US20030150820A1 (en) 2000-08-14 2003-08-14 Ahlstrom Research And Services Filtering medium, method for making same
US6607997B1 (en) 1998-12-16 2003-08-19 Lantor B.V. Core material for closed mould systems
US6613704B1 (en) 1999-10-13 2003-09-02 Kimberly-Clark Worldwide, Inc. Continuous filament composite nonwoven webs
US6624099B1 (en) 1999-12-17 2003-09-23 Basell Poliolefine Italia S.P.A. Glass-reinforced multi-layer sheets from olefin polymer materials
WO2003080905A1 (en) 2002-03-26 2003-10-02 Nano Technics Co., Ltd. A manufacturing device and the method of preparing for the nanofibers via electro-blown spinning process
USH2086H1 (en) 1998-08-31 2003-10-07 Kimberly-Clark Worldwide Fine particle liquid filtration media
US6646179B1 (en) 1993-02-24 2003-11-11 Kimberly-Clark Worldwide, Inc. Absorbent composite
US6645388B2 (en) 1999-12-22 2003-11-11 Kimberly-Clark Corporation Leukocyte depletion filter media, filter produced therefrom, method of making same and method of using same
US20030211069A1 (en) 2002-05-09 2003-11-13 The Procter & Gamble Company Rinsable skin conditioning compositions
US6649547B1 (en) 2000-08-31 2003-11-18 Kimberly-Clark Worldwide, Inc. Integrated nonwoven laminate material
US6653381B2 (en) 1996-12-24 2003-11-25 University Of Southern Mississippi Process for preparing a coating composition and product thereof
US6652614B2 (en) 2000-12-04 2003-11-25 Donaldson Company, Inc. Filter system; element configuration; and methods
US6673864B2 (en) 2000-11-30 2004-01-06 General Electric Company Conductive polyester/polycarbonate blends, methods for preparation thereof, and articles derived therefrom
US6682809B2 (en) 2000-09-14 2004-01-27 Rohm And Haas Company Method for preparing a multi-layered polymeric composite and a multi-layered composite produced thereby
US6682576B1 (en) 2000-08-24 2004-01-27 Daikin Industries Air filter medium, process of producing filter medium, air filter pack for air filters, and air filter unit for air filters
US6695148B2 (en) 1999-05-27 2004-02-24 Edward C. Homonoff Transmission filter felt
US6705270B1 (en) 2000-04-26 2004-03-16 Basf Corporation Oil pan module for internal combustion engines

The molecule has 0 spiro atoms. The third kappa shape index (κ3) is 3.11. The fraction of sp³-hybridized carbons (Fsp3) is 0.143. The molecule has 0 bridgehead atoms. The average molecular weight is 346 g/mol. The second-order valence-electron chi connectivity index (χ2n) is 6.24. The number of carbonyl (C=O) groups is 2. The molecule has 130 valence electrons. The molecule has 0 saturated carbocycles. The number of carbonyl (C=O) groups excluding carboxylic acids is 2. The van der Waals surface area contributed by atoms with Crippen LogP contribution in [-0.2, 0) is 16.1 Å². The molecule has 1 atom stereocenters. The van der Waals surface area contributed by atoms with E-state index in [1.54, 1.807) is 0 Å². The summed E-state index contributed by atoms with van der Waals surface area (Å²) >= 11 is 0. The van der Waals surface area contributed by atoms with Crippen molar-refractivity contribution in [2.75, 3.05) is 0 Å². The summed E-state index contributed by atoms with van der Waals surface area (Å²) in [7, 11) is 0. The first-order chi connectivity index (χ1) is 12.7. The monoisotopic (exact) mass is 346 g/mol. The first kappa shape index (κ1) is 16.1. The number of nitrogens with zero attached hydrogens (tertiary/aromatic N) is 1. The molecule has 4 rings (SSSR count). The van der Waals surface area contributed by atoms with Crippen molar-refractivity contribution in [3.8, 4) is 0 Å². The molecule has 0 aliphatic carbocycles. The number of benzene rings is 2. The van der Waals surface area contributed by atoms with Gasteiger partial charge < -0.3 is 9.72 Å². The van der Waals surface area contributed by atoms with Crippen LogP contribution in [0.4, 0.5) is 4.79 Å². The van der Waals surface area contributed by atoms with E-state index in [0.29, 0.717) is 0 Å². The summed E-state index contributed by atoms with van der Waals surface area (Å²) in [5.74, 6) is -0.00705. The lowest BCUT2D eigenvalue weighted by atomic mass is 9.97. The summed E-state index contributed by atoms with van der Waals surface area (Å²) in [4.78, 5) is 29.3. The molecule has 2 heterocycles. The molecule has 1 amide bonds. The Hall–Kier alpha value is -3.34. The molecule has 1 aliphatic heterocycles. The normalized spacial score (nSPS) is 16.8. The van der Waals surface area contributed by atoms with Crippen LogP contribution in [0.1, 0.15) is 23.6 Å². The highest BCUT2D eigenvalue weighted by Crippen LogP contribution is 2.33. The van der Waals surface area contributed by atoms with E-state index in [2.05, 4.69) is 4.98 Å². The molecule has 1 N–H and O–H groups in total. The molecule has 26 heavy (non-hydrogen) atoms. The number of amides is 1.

US6723149B2 (en) 1999-05-20 2004-04-20 Filterwerk Mann & Hummel Gmbh Separator for liquids comprising a separating cartridge, particularly for separating oil from crankcase gases
US6723142B2 (en) 2002-06-05 2004-04-20 Tepco Ltd. Preformed abrasive articles and method for the manufacture of same
US6723669B1 (en) 1999-12-17 2004-04-20 Kimberly-Clark Worldwide, Inc. Fine multicomponent fiber webs and laminates thereof
US6740142B2 (en) 2000-09-05 2004-05-25 Donaldson Company, Inc. Industrial bag house elements
JP2004160328A (en) 2002-11-12 2004-06-10 Chisso Corp Oil mist separator element
JP2004160361A (en) 2002-11-13 2004-06-10 Hokuetsu Paper Mills Ltd Filter medium for air filter and its production method
US20040116026A1 (en) 2002-12-05 2004-06-17 Filter Materials, Inc. Charged synthetic nonwoven filtration media and method for producing same
US20040134355A1 (en) 2003-01-13 2004-07-15 Kasmark James W. Filter material and method of making same
US6770356B2 (en) 2001-08-07 2004-08-03 The Procter & Gamble Company Fibers and webs capable of high speed solid state deformation
JP2004255230A (en) 2003-02-24 2004-09-16 Wako Industrial Co Ltd Mist separator
US6792925B2 (en) 2002-07-16 2004-09-21 Filterwerk Mann & Hummel Gmbh Filter device
US6797377B1 (en) 1998-06-30 2004-09-28 Kimberly-Clark Worldwide, Inc. Cloth-like nonwoven webs made from thermoplastic polymers
US20040192141A1 (en) 2001-09-06 2004-09-30 Alain Yang Sub-layer material for laminate flooring
US20040211400A1 (en) 2001-07-02 2004-10-28 Mann & Hummel Gmbh Recycling circuit for crankcase gases of an internal combustion engine
JP2004305853A (en) 2003-04-04 2004-11-04 Kureha Ltd Nonwoven fabric for canister filter